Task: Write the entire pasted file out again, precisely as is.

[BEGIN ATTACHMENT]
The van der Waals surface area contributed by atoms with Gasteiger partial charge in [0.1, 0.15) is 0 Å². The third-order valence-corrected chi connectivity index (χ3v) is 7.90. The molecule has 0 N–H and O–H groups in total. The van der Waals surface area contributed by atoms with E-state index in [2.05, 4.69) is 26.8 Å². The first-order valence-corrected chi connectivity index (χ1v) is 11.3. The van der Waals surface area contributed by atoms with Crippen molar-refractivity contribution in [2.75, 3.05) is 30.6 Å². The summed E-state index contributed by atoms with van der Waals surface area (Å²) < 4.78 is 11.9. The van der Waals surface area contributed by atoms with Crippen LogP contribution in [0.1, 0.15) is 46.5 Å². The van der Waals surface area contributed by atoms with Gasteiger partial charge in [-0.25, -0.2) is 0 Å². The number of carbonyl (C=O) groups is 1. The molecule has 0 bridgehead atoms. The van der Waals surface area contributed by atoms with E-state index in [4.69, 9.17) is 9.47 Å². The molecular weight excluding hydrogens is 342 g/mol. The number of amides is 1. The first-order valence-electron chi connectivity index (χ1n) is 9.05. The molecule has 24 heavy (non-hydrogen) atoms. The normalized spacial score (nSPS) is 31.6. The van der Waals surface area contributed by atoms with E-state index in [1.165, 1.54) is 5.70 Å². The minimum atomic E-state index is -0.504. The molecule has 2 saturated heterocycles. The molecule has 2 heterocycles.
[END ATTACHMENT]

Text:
The van der Waals surface area contributed by atoms with Gasteiger partial charge in [0.1, 0.15) is 0 Å². The third-order valence-corrected chi connectivity index (χ3v) is 7.90. The molecule has 0 N–H and O–H groups in total. The van der Waals surface area contributed by atoms with E-state index in [2.05, 4.69) is 26.8 Å². The first-order valence-corrected chi connectivity index (χ1v) is 11.3. The van der Waals surface area contributed by atoms with Crippen molar-refractivity contribution in [2.75, 3.05) is 30.6 Å². The summed E-state index contributed by atoms with van der Waals surface area (Å²) < 4.78 is 11.9. The van der Waals surface area contributed by atoms with Crippen LogP contribution in [0.1, 0.15) is 46.5 Å². The van der Waals surface area contributed by atoms with Gasteiger partial charge in [-0.25, -0.2) is 0 Å². The number of carbonyl (C=O) groups is 1. The molecule has 0 bridgehead atoms. The van der Waals surface area contributed by atoms with E-state index in [4.69, 9.17) is 9.47 Å². The molecular weight excluding hydrogens is 342 g/mol. The number of amides is 1. The first-order valence-electron chi connectivity index (χ1n) is 9.05. The molecule has 24 heavy (non-hydrogen) atoms. The normalized spacial score (nSPS) is 31.6. The van der Waals surface area contributed by atoms with E-state index in [1.165, 1.54) is 5.70 Å². The minimum atomic E-state index is -0.504. The molecule has 2 saturated heterocycles. The molecule has 2 heterocycles.